The idea of taxes may make you think about confusing numbers and percentages. But don't let this worry you. It's normal to feel unsure about the amount of tax you are meant to be paying.
If you earn £500 a week, the first question to ask is - will I be taxed on this amount? And the short answer is, yes.
If you are looking to earn over £500 a week, Prograd's algorithm is designed to help you find the perfect side-hustle. Simply fill in our 30-second form to get started today.
But back to the taxes...
How Does Income Tax Work In The UK?
If you earn £500 a week, before tax deductions, your yearly salary will be £26,000. Ballin’.
As of the financial year 2022/2023, there is a personal allowance threshold of £12,570. This is your tax-free allowance. Once your income goes over this threshold, you will start paying income tax at the basic rate.
In real terms, this means that of your £26,000, £13,430 is liable for tax.
What Is The Basic Tax Rate At £500 A Week?
Understanding the basic rate is the key to knowing much you will be taxed. As of the 2022/2023 financial year, income between £12,571 and £50,270 falls within the basic rate band of 20%.
Earning £500 a week will put you smack bang in the middle of this band. Consequently, 20% of your earnings above your personal allowance will be deducted from your salary each year.
Do I Have To Pay Anything Else?
On top of income taxes, you will also have to pay your National Insurance Contributions (NICs). This is the money that funds the country’s public services.
If you earn between £184 and £967 a week, 12% of your weekly earnings will go towards NICs. While this sounds like a lot, it’s worth remembering that public schools, public health services and state pensions all run on NIC contributions.
If you have a UK student loan, depending on your repayment plan, you may also have to contribute to this. The current payment threshold for Plan 1 is just over £22,000 per year. In basic terms, this means that student loan repayments are due at a rate of 9% on your earnings over £22,015 a year.
If you’re on Plan 2, this threshold is slightly higher at £27,295. Good news for the bank account!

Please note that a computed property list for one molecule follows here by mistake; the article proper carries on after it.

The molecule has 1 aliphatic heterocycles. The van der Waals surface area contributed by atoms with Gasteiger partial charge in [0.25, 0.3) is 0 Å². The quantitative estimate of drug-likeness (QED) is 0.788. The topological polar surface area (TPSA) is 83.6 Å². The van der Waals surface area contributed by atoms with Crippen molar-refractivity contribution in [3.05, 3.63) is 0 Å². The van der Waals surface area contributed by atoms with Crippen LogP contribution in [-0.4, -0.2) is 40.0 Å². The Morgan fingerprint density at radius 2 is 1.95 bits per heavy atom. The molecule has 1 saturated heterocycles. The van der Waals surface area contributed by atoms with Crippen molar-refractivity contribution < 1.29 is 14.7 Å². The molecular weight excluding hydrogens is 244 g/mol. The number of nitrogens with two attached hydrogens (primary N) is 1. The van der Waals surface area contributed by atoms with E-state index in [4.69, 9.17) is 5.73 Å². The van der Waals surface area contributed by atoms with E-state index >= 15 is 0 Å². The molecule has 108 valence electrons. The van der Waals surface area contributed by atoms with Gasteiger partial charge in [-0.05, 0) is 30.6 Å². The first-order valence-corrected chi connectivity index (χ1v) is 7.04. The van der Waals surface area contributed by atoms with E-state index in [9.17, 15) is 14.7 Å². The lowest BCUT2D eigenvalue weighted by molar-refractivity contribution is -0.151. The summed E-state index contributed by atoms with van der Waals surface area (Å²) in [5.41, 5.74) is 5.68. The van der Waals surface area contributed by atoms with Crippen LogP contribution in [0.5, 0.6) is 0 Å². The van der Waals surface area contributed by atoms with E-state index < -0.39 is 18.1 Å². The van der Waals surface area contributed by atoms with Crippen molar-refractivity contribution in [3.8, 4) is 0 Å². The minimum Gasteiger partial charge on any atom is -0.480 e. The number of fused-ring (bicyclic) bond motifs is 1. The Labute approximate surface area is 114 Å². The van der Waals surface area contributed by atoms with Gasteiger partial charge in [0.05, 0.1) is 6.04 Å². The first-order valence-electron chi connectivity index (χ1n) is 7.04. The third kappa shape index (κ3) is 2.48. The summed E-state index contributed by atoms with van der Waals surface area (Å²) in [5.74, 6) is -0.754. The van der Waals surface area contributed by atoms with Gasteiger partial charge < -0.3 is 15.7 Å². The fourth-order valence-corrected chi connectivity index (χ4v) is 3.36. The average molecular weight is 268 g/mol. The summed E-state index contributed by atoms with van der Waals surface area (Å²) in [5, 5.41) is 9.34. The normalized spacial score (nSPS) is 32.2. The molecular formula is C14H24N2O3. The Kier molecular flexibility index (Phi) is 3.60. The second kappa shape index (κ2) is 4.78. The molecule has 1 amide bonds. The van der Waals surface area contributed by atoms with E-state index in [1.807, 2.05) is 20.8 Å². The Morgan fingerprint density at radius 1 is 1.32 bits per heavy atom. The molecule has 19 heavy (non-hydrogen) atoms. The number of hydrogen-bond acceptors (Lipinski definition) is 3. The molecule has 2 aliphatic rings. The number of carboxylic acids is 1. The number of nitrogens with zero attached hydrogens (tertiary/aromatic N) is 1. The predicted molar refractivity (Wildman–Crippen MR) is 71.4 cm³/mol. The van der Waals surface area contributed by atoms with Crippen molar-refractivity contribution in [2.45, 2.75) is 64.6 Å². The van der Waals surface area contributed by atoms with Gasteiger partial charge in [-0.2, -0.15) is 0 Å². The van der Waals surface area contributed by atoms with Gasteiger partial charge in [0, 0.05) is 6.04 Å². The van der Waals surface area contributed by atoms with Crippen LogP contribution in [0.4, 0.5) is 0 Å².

What Is The Total Tax Calculation?
Now, time for some maths...
Removing a student loan, on £500 a week, your yearly income tax contributions will be £2,686 and your NICs will be £2,136. This will leave you with £21,178 in take-home pay a year.
Breaking this down weekly is a helpful way of clarifying your net income:
- Weekly income: £500
- Personal allowance: £12,570 per year / 52 weeks = £241.73 per week
- Taxable income: £500 - £241.73 = £258.27 per week
- Income tax: £258.27 × 20% = £51.65 per week
- National Insurance contributions: 12% of (£500 - £184) = £37.92 per week
- Total take-home pay per week: £410.43
Why Is It Important To Understand Tax Per Week?
Whether you look at it per month, per week or year, it is important to know how much you will be taxed to help with budgeting.
While it may seem tempting to look at your salary as the final figure you’ll get in your pocket, UK tax law means a portion of it will likely be fed into tax, NIC and student loan contributions every month.
Understanding tax is important to allow you to plan your weekly spending. However, £500 a week is a great salary and it’s important to remember that you’re only taxed on a portion of what you earn.
As long as you stay up-to-date on current tax regulations, paying your taxes should be a relatively stress-free process. Even if your employer handles your taxes directly, it is always important to check that the numbers are right.
Want to improve your financial literacy and work towards your savings goals? Get started with Prograd today.